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He Has Been Raised | Breaking Open the Word at Home

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In the readings for this Sunday, April 1, we experience the fulfillment of God’s promise to humanity — the Resurrection.


by Jen Schlameuss-Perry


During the liturgy for this Sunday, April 1, we sing Alleluia, we renew our baptismal vows, we get sprinkled with the new holy water — all because we celebrate the resurrection of Jesus. Today’s readings show Peter’s speech to the Jewish people telling them that we have been commissioned to be witnesses of the resurrection. Jesus’ victory over sin and death is a reminder that no matter what we might face in this world, nothing is more powerful than God. We may be amazed at God’s power as the women who looked for Jesus in the tomb were, but that amazement should be taken with us as we help other people understand God’s love for us.


Acts 10:34A, 37-43
To him all the prophets bear witness, that everyone who believes in him will receive forgiveness of sins through his name.


Psalm 118
This is the day the Lord has made; let us rejoice and be glad.


Colossians 3:1-4

When Christ your life appears, then you too will appear with him in glory.


Mark 16:1-7
He has been raised; he is not here.


You can read the full text of this Sunday’s readings here:

Scriptures for April 1, Easter Sunday, Cycle B



How will we get to Jesus? That was the big question that the Marys asked on Easter Sunday. They wanted to minister to Jesus in his death — to anoint him properly for his burial since they weren’t able to do it when he was first killed. They were afraid that they wouldn’t have the strength to remove the obstacle of the rock in front of the tomb. Of course, they were met by an open tomb and a messenger (angel) who told them that Jesus was risen. Their original mission was no longer relevant; they were given a new one — to go tell the Apostles what they saw.

The second reading tells us to seek what is above — to look to heaven for what we need. Our baptism is our share in Jesus’ death and resurrection. Since we entered into it with him, we’re saved through it, and as Peter says in the first reading, we are commissioned to share that good news with others. With our actions, we can be the good news that our limitations are not limitations for God. If a stone is too big for us to roll away, or a grief is too strong for us to bear, or a job seems too difficult, we have the resurrection to remind us that God is bigger, stronger and more capable than anything that would prevent us from living fully.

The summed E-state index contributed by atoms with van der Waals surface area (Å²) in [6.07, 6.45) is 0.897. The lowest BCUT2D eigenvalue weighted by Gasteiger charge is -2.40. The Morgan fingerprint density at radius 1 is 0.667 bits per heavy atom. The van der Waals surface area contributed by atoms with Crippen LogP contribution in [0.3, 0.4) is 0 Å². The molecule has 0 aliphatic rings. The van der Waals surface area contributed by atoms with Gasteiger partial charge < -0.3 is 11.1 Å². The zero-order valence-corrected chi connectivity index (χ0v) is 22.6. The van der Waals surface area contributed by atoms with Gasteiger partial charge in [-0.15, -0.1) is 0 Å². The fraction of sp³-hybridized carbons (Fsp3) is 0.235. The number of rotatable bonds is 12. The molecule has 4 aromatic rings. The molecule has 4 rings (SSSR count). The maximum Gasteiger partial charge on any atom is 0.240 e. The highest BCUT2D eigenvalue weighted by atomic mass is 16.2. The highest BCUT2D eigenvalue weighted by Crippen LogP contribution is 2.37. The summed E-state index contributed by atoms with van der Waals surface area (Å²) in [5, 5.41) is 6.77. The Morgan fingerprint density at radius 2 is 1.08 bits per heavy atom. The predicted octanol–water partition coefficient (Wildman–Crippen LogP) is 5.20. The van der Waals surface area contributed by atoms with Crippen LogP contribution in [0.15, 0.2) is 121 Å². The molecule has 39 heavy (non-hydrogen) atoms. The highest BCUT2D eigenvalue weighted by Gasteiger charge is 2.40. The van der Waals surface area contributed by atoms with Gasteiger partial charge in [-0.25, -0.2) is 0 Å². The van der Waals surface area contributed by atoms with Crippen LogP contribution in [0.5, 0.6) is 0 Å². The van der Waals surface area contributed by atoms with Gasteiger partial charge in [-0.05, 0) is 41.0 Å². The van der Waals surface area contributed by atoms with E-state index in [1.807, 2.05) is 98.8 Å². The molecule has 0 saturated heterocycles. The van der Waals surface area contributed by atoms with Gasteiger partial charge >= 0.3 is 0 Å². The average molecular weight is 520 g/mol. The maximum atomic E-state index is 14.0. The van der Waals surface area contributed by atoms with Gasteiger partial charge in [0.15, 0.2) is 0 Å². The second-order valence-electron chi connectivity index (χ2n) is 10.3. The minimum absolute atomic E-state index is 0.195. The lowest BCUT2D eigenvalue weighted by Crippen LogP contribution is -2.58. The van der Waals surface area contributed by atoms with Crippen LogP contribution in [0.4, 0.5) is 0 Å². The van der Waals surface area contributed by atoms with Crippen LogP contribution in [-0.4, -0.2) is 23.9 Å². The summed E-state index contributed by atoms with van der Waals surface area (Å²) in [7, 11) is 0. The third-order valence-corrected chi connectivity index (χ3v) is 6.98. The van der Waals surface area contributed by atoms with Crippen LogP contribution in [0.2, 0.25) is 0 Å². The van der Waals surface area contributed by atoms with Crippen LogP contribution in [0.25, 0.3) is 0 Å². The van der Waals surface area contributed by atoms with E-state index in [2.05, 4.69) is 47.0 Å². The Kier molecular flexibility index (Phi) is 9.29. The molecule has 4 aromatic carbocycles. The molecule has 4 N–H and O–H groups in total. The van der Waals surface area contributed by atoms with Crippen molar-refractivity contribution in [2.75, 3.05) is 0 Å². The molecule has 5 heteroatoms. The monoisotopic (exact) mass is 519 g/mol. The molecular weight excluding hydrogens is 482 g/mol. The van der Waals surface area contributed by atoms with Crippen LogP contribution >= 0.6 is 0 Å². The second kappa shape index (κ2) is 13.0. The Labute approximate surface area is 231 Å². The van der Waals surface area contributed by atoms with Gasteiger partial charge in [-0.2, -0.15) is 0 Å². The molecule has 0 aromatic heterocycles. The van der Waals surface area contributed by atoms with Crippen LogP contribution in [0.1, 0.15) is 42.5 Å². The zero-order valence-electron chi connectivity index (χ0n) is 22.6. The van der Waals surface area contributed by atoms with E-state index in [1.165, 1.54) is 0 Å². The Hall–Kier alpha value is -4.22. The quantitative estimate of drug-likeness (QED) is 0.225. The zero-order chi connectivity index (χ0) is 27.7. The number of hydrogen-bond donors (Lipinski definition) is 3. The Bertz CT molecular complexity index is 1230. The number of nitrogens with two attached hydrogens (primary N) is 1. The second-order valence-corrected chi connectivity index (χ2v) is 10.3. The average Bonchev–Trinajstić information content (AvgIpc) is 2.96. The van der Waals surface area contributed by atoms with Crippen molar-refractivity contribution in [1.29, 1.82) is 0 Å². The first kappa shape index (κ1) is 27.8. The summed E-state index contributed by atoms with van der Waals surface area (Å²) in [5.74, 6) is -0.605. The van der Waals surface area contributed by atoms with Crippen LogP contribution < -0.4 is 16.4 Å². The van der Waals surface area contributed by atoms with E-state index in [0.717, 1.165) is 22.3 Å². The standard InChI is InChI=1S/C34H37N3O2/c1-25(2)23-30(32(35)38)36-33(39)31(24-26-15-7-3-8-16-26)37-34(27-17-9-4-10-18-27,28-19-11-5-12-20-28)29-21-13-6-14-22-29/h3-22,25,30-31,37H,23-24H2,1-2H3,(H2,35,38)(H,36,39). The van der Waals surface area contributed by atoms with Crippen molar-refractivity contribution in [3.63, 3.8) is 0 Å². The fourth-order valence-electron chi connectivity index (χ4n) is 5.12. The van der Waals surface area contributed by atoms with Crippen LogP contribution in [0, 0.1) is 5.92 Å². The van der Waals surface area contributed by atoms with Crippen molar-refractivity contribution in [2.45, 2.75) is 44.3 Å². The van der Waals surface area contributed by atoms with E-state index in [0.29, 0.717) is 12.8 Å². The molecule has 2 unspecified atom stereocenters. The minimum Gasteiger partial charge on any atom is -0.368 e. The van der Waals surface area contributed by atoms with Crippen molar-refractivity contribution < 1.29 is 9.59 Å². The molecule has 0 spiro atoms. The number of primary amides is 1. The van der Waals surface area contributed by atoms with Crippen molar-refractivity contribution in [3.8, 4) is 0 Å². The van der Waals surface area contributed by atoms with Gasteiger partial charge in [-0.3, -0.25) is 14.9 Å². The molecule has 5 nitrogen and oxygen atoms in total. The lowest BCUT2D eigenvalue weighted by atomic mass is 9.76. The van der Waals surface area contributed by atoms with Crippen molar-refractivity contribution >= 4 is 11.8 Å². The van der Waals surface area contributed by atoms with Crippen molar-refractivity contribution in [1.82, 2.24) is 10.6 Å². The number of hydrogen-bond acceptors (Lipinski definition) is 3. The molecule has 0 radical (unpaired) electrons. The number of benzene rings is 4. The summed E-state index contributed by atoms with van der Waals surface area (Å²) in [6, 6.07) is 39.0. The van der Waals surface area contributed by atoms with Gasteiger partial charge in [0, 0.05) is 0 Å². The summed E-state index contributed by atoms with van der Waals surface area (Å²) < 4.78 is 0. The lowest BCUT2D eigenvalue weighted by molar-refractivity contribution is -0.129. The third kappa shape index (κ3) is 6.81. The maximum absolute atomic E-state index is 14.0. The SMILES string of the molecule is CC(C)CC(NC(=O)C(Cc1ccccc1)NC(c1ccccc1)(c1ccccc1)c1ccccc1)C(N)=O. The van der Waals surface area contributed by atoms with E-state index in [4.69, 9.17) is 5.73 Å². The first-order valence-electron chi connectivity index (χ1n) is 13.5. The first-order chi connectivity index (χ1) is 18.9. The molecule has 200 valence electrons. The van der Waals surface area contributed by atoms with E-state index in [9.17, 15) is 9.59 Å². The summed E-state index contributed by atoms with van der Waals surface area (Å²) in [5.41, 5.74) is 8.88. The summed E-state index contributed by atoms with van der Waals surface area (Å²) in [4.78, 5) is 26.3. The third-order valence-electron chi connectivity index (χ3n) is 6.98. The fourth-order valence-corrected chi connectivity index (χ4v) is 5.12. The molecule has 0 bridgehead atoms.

As it did for the ladies at the tomb and the Apostles in the room, when times seem darkest God brings light. Angels bring us help unlooked for, community shares our burdens, our faith reminds us of God’s care for us. Jesus “goes before us” — he’s been there before us, and will meet us along the way to help us get to where we need to be.


What’s your favorite thing about Easter? Why?


Am I flexible in my life when my original plans get changed, like the women at the tomb? Am I careful to listen to God’s voice directing me? How do I fulfill the commission given to me to share the Gospel?


What stones in my life feel too big to move on my own? Who journeys with me to face my obstacles? Do I trust God to help me along the way? Am I proficient at recognizing Jesus in the help that I receive?


Bonus Question for all three groups:

The Second Sunday of Easter is also Divine Mercy Sunday. Consider praying the Novena leading up to this feast, and see some options for how to pray it by clicking this link.


Related: How to Preview the Sunday Scriptures with Your Kids


A little lectio

The ancient practice of prayerfully reflecting on bits of Scripture is known as lectio divina. Want to try it out with your family? Head over to Lectio Divina for Kids to find out how to adapt this prayer practice for your kids.


A little Bible study

Want to do a little Bible study with your kids? Here are some tips:

  • During Ordinary Time, the Church pairs the Old Testament and New Testament readings in a way that each sheds light on the other. Ask your kids to look for the common theme connecting the two readings. (Sometimes it’s obvious, sometimes it is subtle.) How does the “dialogue” between the readings help you understand them better?
  • Get a New American Bible, Revised Edition, and take a look at the footnotes for these readings. How do they change your understanding of what is going on?
  • Take a look at the context for the readings—what happens before, or after?
  • Read the NABRE’s introduction to the book of the Bible that the readings are taken from. How does that help you understand the readings?
  • If you don’t have a copy of the NABRE at home, you can view it online at the USCCB website at the Daily Readings web page. (The link will take you to today’s reading; click forward or backward on the dates to get to Sunday’s readings.)

For even more resources for breaking open this Sunday’s readings, head over to The Sunday Website.


The image for Breaking Open the Word at Home is taken from a 17th century illuminated manuscript by an anonymous (but very talented) artist. The text is from the beginning of the Book of Sirach, chapter 1, verses 1-12, which begins: “All wisdom is from the Lord and remains with him forever.”


Follow Jen Schlameuss-Perry:

Pastoral Associate

Jen is a massive fan of all things Sci-fi, Superheroes and Cartoons. These things, more than any other, occupy her mind & keyboard as she ponders them through the lens of her Catholic Faith. Jen is a Pastoral Associate for a Catholic Church, a wife, and mother of two boys.

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